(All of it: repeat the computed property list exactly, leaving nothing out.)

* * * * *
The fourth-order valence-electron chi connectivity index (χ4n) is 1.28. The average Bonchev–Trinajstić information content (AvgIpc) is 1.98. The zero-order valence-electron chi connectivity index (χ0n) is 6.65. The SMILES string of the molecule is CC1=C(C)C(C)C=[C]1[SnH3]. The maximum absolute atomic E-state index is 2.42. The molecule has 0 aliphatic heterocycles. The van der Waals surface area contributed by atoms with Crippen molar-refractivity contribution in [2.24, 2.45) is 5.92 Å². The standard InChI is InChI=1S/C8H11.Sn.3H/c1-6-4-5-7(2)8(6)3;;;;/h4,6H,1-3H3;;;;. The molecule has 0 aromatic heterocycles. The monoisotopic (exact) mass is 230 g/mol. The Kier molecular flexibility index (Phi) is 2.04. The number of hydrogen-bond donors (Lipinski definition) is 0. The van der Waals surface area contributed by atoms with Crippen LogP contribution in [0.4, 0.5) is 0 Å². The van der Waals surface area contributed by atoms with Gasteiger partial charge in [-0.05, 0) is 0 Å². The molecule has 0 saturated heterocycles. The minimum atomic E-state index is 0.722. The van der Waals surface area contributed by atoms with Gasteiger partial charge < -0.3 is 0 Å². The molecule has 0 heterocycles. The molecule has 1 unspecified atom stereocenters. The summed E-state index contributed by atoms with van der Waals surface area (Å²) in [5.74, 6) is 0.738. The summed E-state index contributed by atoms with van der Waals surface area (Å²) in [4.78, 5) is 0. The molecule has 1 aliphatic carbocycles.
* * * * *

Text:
The fourth-order valence-electron chi connectivity index (χ4n) is 1.28. The average Bonchev–Trinajstić information content (AvgIpc) is 1.98. The zero-order valence-electron chi connectivity index (χ0n) is 6.65. The SMILES string of the molecule is CC1=C(C)C(C)C=[C]1[SnH3]. The maximum absolute atomic E-state index is 2.42. The molecule has 0 aliphatic heterocycles. The van der Waals surface area contributed by atoms with Crippen molar-refractivity contribution in [2.24, 2.45) is 5.92 Å². The standard InChI is InChI=1S/C8H11.Sn.3H/c1-6-4-5-7(2)8(6)3;;;;/h4,6H,1-3H3;;;;. The molecule has 0 aromatic heterocycles. The monoisotopic (exact) mass is 230 g/mol. The Kier molecular flexibility index (Phi) is 2.04. The number of hydrogen-bond donors (Lipinski definition) is 0. The van der Waals surface area contributed by atoms with Crippen LogP contribution in [0.4, 0.5) is 0 Å². The van der Waals surface area contributed by atoms with Gasteiger partial charge in [-0.05, 0) is 0 Å². The molecule has 0 saturated heterocycles. The minimum atomic E-state index is 0.722. The van der Waals surface area contributed by atoms with Gasteiger partial charge < -0.3 is 0 Å². The molecule has 0 heterocycles. The molecule has 1 unspecified atom stereocenters. The summed E-state index contributed by atoms with van der Waals surface area (Å²) in [5.74, 6) is 0.738. The summed E-state index contributed by atoms with van der Waals surface area (Å²) in [4.78, 5) is 0. The molecule has 1 aliphatic carbocycles.